Best-performing DRC labels
The performance of Domaine de la Romanée-Conti in the secondary market is often referenced but which label from its stable is the best performer? Hint: It’s not Romanée-Conti.
Highlighted in Liv-ex’s latest Burgundy Report, since 2007 the best-performing label of all Domaine de la Romanée-Conti’s grands crus has not been the much-touted Romanée-Conti but the apparently over-looked Echézeaux.
In 11 years it has increased an astounding 250%, quite clearly taking off from December 2015 and then barrelling past fellow-label Romanée-Conti in late 2016.
As Liv-ex notes, “Echézeaux has historically offered one of the cheapest entry points into the DRC brand,” and so is naturally an attractive proposition for those looking to get a little slice of the Domaine de la Romanée-Conti cake.
It’s a similar story with Grands Echézeaux which also looked like it might overtake Romanée-Conti performance-wise before a late rally at the end of last year kept the premier label ahead – just.
Interestingly, however, since ‘Brexit’ in May 2016 the worst performing label has been Romanée-Conti.
One label on the up within the Domaine de la Romanée-Conti stable would appear to be Romanée-St-Vivant.
Previously the weakest label among the six, at the end of last year it climbed above Richebourg into ‘fifth place’ and since ‘Brexit’ it has been the third best-performing Domaine de la Romanée-Conti label (behind Echézeaux and Grands Echézeaux).
The status of ‘overlooked’ labels from Domaine de la Romanée-Conti was examined by the drinks business at this time last year.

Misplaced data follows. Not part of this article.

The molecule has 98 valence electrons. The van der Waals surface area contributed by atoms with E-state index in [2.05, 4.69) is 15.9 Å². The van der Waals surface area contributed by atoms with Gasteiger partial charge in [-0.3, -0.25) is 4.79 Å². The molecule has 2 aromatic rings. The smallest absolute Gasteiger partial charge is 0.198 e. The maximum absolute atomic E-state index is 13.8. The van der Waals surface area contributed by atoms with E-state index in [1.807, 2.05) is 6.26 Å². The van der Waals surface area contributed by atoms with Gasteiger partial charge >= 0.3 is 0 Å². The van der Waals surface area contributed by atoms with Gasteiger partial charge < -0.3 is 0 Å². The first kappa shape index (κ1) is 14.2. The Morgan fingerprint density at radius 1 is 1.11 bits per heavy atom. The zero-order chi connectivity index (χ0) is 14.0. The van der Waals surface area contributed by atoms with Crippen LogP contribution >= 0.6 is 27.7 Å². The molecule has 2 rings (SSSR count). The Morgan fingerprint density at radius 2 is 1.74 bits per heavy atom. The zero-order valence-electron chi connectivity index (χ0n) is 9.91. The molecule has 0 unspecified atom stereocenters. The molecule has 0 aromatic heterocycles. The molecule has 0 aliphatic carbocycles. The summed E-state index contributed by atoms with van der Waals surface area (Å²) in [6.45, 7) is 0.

Back then it was noted that as the demand for Romanée-Conti continues to climb so the attention of buyers would filter down to other labels in the portfolio – something indeed that was happening at the time of writing.
As Liv-ex noted, Echézeaux being the cheapest offers an easy way in (for those with the money) but there’s much to be said for on-going improvements with the winemaking at Domaine de la Romanée-Conti itself.
Such is its reputation that many no doubt believe the domaine has already attained a Nirvana-like state of viticultural enlightenment – something Aubert de Villaine and his team would absolutely refute.
A case in point is Romanée-St-Vivant, which for many years was always seen as something of a disappointment within the range, being marked by rather hard, bruising tannins.
It is only in more recent vintages that this has been properly mastered and it is, in the opinion of de Villaine, the most improved of all the wines made at the property.
With that has come an improvement in its scores and, perhaps, greater recognition that is giving it a leg up in the secondary market.
What is happening within the small array of wines produced by Domaine de la Romanée-Conti is, in effect, symptomatic of what is happening within Burgundy at large (indeed fine wine as a whole) – an increasingly broad and diverse secondary market, with buyers spilling out of increasingly constrained top-level crus and domaines due to a trifecta of demand, price and supply (due to small vintages).
Where once the Echézeaux, Romanée-St-Vivants and Richebourgs of the DRC stable could coast along in comfortable near-obscurity, now – more than ever – it appears the maelstrom swirling around Burgundy has caught them up into its churning embrace.